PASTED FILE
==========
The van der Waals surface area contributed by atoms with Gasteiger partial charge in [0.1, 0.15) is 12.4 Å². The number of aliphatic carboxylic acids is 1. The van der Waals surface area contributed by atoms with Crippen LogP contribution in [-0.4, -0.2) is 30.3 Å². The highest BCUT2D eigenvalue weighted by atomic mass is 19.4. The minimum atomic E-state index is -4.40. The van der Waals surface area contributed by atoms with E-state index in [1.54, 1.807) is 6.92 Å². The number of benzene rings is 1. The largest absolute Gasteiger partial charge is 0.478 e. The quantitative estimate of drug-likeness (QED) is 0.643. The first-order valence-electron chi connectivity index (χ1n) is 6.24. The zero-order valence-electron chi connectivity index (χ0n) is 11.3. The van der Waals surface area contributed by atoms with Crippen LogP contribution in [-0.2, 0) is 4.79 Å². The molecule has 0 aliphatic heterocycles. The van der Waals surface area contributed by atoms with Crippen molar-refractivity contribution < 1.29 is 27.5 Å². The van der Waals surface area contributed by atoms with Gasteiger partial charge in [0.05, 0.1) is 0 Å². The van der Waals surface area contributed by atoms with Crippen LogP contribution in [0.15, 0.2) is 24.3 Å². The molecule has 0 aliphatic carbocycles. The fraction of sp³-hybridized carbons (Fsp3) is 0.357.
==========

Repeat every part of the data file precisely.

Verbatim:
The van der Waals surface area contributed by atoms with Gasteiger partial charge in [0.1, 0.15) is 12.4 Å². The number of aliphatic carboxylic acids is 1. The van der Waals surface area contributed by atoms with Crippen LogP contribution in [-0.4, -0.2) is 30.3 Å². The highest BCUT2D eigenvalue weighted by atomic mass is 19.4. The minimum atomic E-state index is -4.40. The van der Waals surface area contributed by atoms with E-state index in [1.54, 1.807) is 6.92 Å². The number of benzene rings is 1. The largest absolute Gasteiger partial charge is 0.478 e. The quantitative estimate of drug-likeness (QED) is 0.643. The first-order valence-electron chi connectivity index (χ1n) is 6.24. The zero-order valence-electron chi connectivity index (χ0n) is 11.3. The van der Waals surface area contributed by atoms with Crippen LogP contribution in [-0.2, 0) is 4.79 Å². The molecule has 0 aliphatic heterocycles. The van der Waals surface area contributed by atoms with Crippen molar-refractivity contribution < 1.29 is 27.5 Å². The van der Waals surface area contributed by atoms with Gasteiger partial charge in [0.05, 0.1) is 0 Å². The van der Waals surface area contributed by atoms with Crippen LogP contribution in [0.15, 0.2) is 24.3 Å². The molecule has 0 aliphatic carbocycles. The fraction of sp³-hybridized carbons (Fsp3) is 0.357.